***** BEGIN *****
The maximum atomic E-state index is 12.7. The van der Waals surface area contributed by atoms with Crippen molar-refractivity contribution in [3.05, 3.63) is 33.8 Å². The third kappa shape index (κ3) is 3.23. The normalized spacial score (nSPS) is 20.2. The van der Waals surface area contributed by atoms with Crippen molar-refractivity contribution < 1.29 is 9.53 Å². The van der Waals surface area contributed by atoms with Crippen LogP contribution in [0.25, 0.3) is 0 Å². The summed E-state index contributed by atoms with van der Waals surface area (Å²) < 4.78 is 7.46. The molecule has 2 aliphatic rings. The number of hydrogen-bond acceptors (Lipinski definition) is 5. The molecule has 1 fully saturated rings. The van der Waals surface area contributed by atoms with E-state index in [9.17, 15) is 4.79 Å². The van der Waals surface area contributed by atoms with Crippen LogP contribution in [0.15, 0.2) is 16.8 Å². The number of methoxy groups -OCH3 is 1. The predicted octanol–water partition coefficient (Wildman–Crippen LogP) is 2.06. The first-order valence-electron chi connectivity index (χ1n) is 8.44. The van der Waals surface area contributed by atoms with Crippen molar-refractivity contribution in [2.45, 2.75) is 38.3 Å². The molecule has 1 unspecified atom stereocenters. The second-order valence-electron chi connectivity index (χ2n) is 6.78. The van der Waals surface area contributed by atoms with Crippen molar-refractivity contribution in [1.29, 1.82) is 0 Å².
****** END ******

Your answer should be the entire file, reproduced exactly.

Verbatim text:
The maximum atomic E-state index is 12.7. The van der Waals surface area contributed by atoms with Crippen molar-refractivity contribution in [3.05, 3.63) is 33.8 Å². The third kappa shape index (κ3) is 3.23. The normalized spacial score (nSPS) is 20.2. The van der Waals surface area contributed by atoms with Crippen molar-refractivity contribution < 1.29 is 9.53 Å². The van der Waals surface area contributed by atoms with Crippen LogP contribution in [0.25, 0.3) is 0 Å². The summed E-state index contributed by atoms with van der Waals surface area (Å²) < 4.78 is 7.46. The molecule has 2 aliphatic rings. The number of hydrogen-bond acceptors (Lipinski definition) is 5. The molecule has 1 fully saturated rings. The van der Waals surface area contributed by atoms with E-state index in [9.17, 15) is 4.79 Å². The van der Waals surface area contributed by atoms with Crippen LogP contribution in [0.15, 0.2) is 16.8 Å². The number of methoxy groups -OCH3 is 1. The predicted octanol–water partition coefficient (Wildman–Crippen LogP) is 2.06. The first-order valence-electron chi connectivity index (χ1n) is 8.44. The van der Waals surface area contributed by atoms with Crippen molar-refractivity contribution in [2.45, 2.75) is 38.3 Å². The molecule has 1 unspecified atom stereocenters. The second-order valence-electron chi connectivity index (χ2n) is 6.78. The van der Waals surface area contributed by atoms with Crippen molar-refractivity contribution in [1.29, 1.82) is 0 Å².